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COLLEGE OF SOCIAL SCIENCE

COLLEGE OF SOCIAL SCIENCE

Extant literature

Extant literature regarding land use and economic development emphasizes that private interests shape land use and development decision making, concluding development interests dominate local government policies (Peterson 1981; Feiock and Kim 2000: Fleischmann 1990), and can make coalitions to overcome opposition to development (Molotch 1976; Stone 1989; Feiock and Kim 2000; Fleischman 1989; Lewis and Neiman 2002). Growth machine theory (Molotch 1976) explains well how the coalitions between governments and development interest groups influence urban policy making process. Development interests have the upper hand in local politics because they receive concentrated benefits for pro-development policies and are better organized than diffuse public interests (Lubell et al. 2005). As I defined earlier, community interest is “shared interest” in a community. Various characteristics of community represent certain types of “shared interests,” which influence the policy making processes. These characteristics play proxies for interest group influence in the policy making process (Lubell et al. 2005). Many literature justifies using the characteristics of community as proxies for interest group. For example, population ecology of interest group argues that the contextual factors drive size and diversity of interest group communities (Gray and Lowery 1996; Lowery and Gray 2001). Using lists of groups in state lobbying registration, Gray and Lowery (1996) tested the contextual factors that drive the number of interest group organizations to lobby in state policy making. One of the contextual factors is “area,” which means the size of the latent constituency. They argue that the density of interest is related to the size of the latent constituency. In addition, Lubell et al. (2002; 2005) support this idea using characteristics of community as proxies for interest group constituencies. Shared Environmental Interest According to Donovan and Neiman (1992), people with high socioeconomic status such as wealth and education are more stringent to growth to isolate themselves from lower income individuals and therefore increase their property values and lower the cost of supplying local public goods. Clingermeyer and Feiock (1994) also argue that a city with higher median income has exclusionary zoning policies to keep lower incomers 37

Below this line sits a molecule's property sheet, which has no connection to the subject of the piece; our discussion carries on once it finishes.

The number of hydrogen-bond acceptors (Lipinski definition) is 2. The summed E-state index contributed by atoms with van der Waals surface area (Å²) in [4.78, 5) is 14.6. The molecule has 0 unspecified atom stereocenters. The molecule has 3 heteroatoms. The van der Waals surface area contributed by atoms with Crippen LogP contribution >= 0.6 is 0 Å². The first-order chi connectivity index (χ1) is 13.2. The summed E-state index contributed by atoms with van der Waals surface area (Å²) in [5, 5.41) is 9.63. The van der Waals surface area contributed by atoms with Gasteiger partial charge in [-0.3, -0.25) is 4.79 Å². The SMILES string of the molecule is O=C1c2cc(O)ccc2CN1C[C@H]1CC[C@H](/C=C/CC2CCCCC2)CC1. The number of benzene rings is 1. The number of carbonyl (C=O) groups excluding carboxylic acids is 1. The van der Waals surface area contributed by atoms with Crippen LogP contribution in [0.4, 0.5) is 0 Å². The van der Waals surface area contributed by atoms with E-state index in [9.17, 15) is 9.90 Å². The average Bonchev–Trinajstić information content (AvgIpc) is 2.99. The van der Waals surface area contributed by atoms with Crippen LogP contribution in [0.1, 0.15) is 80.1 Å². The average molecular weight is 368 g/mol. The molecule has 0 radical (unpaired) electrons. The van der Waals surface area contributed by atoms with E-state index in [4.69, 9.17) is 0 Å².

away. Schneider and Logan (1982) argue that people with higher income favor strict exclusionary zoning or similar land use policies. While the environmental protection is a secondary concern for the poor people, rich people may direct their concern to the extra such as environmental protection (Whittaker et al. 2005). Therefore, they may try to avoid industrial development, which contains noxious externalities as well as traffic congestion and other negative externalities. Homeownership is another indicator of community wealth. Whittaker et al. (2005) argue that homeownership could be another indicator that influences anti-growth land use policy because homeownership status provides residential and income stability, and concerns a quality of life. In addition, homeowners are very sensitive to the housing values. Empirical findings showed that stringent land use or environmental protection policy have the increasing impact of housing values (Ihlanfeldt 2007). According to Brueckner (1995), homeowners behave like brokers hoping to increase their house values. Fischel (2005) also argues that homeowners tend to maintain and increase their assets’ value, which could become more valuable by a local land use policy. He also argues that housing values are higher in the place where more open spaces exist, not in densely populated area. Moreover, because development of high density residential houses and commercial areas increase the necessity of more infra-structures, consequently increasing the tax burden for the various public services, homeowners may have attitudes for anti-growth preferences. Highly educated people may also prefer the pro-environmental land use policy. Education could be a source of information to the residents about the cost of environmental degradation. Thus, higher education may provide more information about the risks of environmental degradation, and consequently they know the long term benefits of preserving environment (Becker and Mulligan 1997). Quigley et al. (2004) also found similar impact arguing that educated people prefer to preserve community environment and quality of life rather than further development. Dunlap and Mertig (1992) found that people with higher education may put higher value on preserving environment and more participate in environmental interest groups. In a little bit different perspective, highly educated people are more patient of environmental protection. The 38

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